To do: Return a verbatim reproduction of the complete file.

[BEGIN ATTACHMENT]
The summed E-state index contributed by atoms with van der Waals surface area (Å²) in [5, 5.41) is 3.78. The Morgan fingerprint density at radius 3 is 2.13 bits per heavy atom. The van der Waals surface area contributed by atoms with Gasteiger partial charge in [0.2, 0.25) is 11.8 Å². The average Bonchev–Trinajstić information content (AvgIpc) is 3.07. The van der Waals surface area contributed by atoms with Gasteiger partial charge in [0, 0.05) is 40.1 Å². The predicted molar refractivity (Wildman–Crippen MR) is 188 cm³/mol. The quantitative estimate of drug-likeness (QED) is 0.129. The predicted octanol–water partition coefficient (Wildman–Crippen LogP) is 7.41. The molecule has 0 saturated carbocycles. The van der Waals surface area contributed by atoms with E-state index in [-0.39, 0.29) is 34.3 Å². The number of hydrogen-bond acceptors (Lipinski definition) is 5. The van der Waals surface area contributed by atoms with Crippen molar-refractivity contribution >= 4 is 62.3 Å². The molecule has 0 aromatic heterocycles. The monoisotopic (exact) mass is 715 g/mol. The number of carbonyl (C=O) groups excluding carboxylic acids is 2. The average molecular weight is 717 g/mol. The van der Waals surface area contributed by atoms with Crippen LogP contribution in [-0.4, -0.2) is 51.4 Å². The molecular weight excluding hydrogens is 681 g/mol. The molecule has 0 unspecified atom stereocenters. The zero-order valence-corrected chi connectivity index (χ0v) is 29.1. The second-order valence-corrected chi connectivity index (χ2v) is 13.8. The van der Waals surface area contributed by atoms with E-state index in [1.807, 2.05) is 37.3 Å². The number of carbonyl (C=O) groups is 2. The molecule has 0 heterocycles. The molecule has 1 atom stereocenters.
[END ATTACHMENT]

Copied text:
The summed E-state index contributed by atoms with van der Waals surface area (Å²) in [5, 5.41) is 3.78. The Morgan fingerprint density at radius 3 is 2.13 bits per heavy atom. The van der Waals surface area contributed by atoms with Gasteiger partial charge in [0.2, 0.25) is 11.8 Å². The average Bonchev–Trinajstić information content (AvgIpc) is 3.07. The van der Waals surface area contributed by atoms with Gasteiger partial charge in [0, 0.05) is 40.1 Å². The predicted molar refractivity (Wildman–Crippen MR) is 188 cm³/mol. The quantitative estimate of drug-likeness (QED) is 0.129. The predicted octanol–water partition coefficient (Wildman–Crippen LogP) is 7.41. The molecule has 0 saturated carbocycles. The van der Waals surface area contributed by atoms with E-state index in [-0.39, 0.29) is 34.3 Å². The number of hydrogen-bond acceptors (Lipinski definition) is 5. The van der Waals surface area contributed by atoms with Crippen molar-refractivity contribution >= 4 is 62.3 Å². The molecule has 0 aromatic heterocycles. The monoisotopic (exact) mass is 715 g/mol. The number of carbonyl (C=O) groups excluding carboxylic acids is 2. The average molecular weight is 717 g/mol. The van der Waals surface area contributed by atoms with Crippen LogP contribution in [-0.4, -0.2) is 51.4 Å². The molecular weight excluding hydrogens is 681 g/mol. The molecule has 0 unspecified atom stereocenters. The zero-order valence-corrected chi connectivity index (χ0v) is 29.1. The second-order valence-corrected chi connectivity index (χ2v) is 13.8. The van der Waals surface area contributed by atoms with E-state index in [1.807, 2.05) is 37.3 Å². The number of carbonyl (C=O) groups is 2. The molecule has 0 heterocycles. The molecule has 1 atom stereocenters.